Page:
Breed corroborated that the senate council had been involved, dating back to Winter and Spring quarter of early 2017. “With the draft policy written and vetted by attorneys before it came to the senate council, we did not feel we had an opportunity to add much or challenge the content of the policy,” he expressed. “If the policy had been objectionable, the senate council would have raised our voices at the time, but we generally agreed with the intent. The intent appears to be to ensure that EdCC remains an open campus to members of the community but that we also maintain a safe and healthy learning environment for our students.”

However, the concern over the participatory influence afforded to the faculty senate remains. “Our concerns then were less about the specifics of the proposed policy and more about the timing and degree to which the senate is involved.  We would like to be included earlier in the process, at the design stage, rather than at the end when EdCC policies are largely set,” Breed says. “This is symptomatic of a larger concern the faculty have voiced since our senate began in fall of 2015: to what extent is the senate a part of the college’s decision-making process?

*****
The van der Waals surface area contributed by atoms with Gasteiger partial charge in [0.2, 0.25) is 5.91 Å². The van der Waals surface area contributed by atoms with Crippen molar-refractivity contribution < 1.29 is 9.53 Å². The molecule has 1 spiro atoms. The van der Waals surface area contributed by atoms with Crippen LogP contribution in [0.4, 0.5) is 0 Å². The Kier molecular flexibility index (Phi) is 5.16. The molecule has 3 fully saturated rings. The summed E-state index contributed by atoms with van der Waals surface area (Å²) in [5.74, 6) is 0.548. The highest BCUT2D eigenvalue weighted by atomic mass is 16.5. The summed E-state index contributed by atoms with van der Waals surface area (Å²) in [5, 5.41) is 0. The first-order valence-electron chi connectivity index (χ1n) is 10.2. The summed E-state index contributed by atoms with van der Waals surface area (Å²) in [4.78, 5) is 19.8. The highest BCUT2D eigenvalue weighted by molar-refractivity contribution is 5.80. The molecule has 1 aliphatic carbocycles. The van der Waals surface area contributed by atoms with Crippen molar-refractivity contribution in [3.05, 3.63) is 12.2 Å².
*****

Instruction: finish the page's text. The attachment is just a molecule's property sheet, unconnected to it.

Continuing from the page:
“This question remains ambiguous, but the members of the faculty senate are hoping to renew this conversation and partner with the EdCC administration in crafting a new, more participatory governance model that specifically states where the senate fits into our college’s leadership structure.”

As Jean Hernandez steps down as President of EdCC on December 31, Castorena will be stepping up as interim President. She seemed confident and excited about having passed this policy, designating a lengthy portion of the interview to express the need for policies ensuring student safety while retaining rights.

“First and foremost, we wanna make sure people are safe when they’re on campus, and so creating a policy then allows us to be reasonable about, y’know, we’re not at all wanting to deny access, that’s not what this policy is about. This policy is about: people are coming, let’s be reasonable and set a time, place, and manner- a parameter around those activities on campus, so that we can maintain safety and security for everybody, whether it’s our students or whether it’s a group that’s on campus. Because we want to ensure everybody’s safe.”